Microcosmos (video) — Noticing the World Around Us

This is a re-blog from my classroom website. I thought it might be interesting for this blog, too, since I’ve been thinking a lot about slowing down to notice important things.

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I saw this movie, Microcosmos (1996) through Netflix and wanted to pass it on to you as something that might be interesting to see with the kids.

Microcosmos explores the close-up world of insects and other small critters that live all around us. The photography is stunningly beautiful. Especially interesting to me was some fantastic footage of a fishing spider bringing air underwater on its abdomen hairs; a very persistent dung beetle; a high-drama contest between two stag beetles; and a very puzzling train of millipedes that follow each other across a mudflat.

The video most definitely gave me the feeling that the world is a very fascinating place, indeed, if only I take the time to notice, to watch, to wait.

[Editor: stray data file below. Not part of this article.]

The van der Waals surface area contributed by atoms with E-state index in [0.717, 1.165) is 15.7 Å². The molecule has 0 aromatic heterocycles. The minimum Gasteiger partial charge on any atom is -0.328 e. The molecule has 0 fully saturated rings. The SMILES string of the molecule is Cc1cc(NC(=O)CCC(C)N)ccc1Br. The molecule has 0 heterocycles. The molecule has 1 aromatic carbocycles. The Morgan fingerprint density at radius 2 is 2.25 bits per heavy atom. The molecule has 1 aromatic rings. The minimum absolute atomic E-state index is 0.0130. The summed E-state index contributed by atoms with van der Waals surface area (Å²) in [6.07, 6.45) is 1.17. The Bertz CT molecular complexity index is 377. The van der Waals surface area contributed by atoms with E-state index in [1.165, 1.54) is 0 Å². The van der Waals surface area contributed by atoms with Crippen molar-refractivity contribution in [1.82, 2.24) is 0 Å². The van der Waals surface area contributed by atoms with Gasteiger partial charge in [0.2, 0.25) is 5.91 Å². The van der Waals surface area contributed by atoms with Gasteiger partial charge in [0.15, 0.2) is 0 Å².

Microcosmos might be a great way to introduce kids to a close look at a small patch of yard, or tracks in the snow. The fresh snow we’ve had offers so many ways to observe things that would normally escape our notice. For instance, today I saw the place in the barbed wire fence that the fox uses to enter the prairie for his daily hunting rounds. I saw wing marks where a hawk or an owl tried to catch a vole. And I can see where the chickadees hang out to eat the sunflower seeds from the bird feeder.

It makes me happy to imagine all that life happening around me.

The video is about 1 hr, 15 minutes and contains only about 4 sentences of narration at the end of the video (in French.) Here’s a 2 minute trailer.

2 thoughts on “Microcosmos (video) — Noticing the World Around Us

  1. Almost enough to make me want to dive into Netflix!

    It’s not outdoors-y, but how about the pattern of seeds in a pomegranate? Gorgeous. Like eating rubies.

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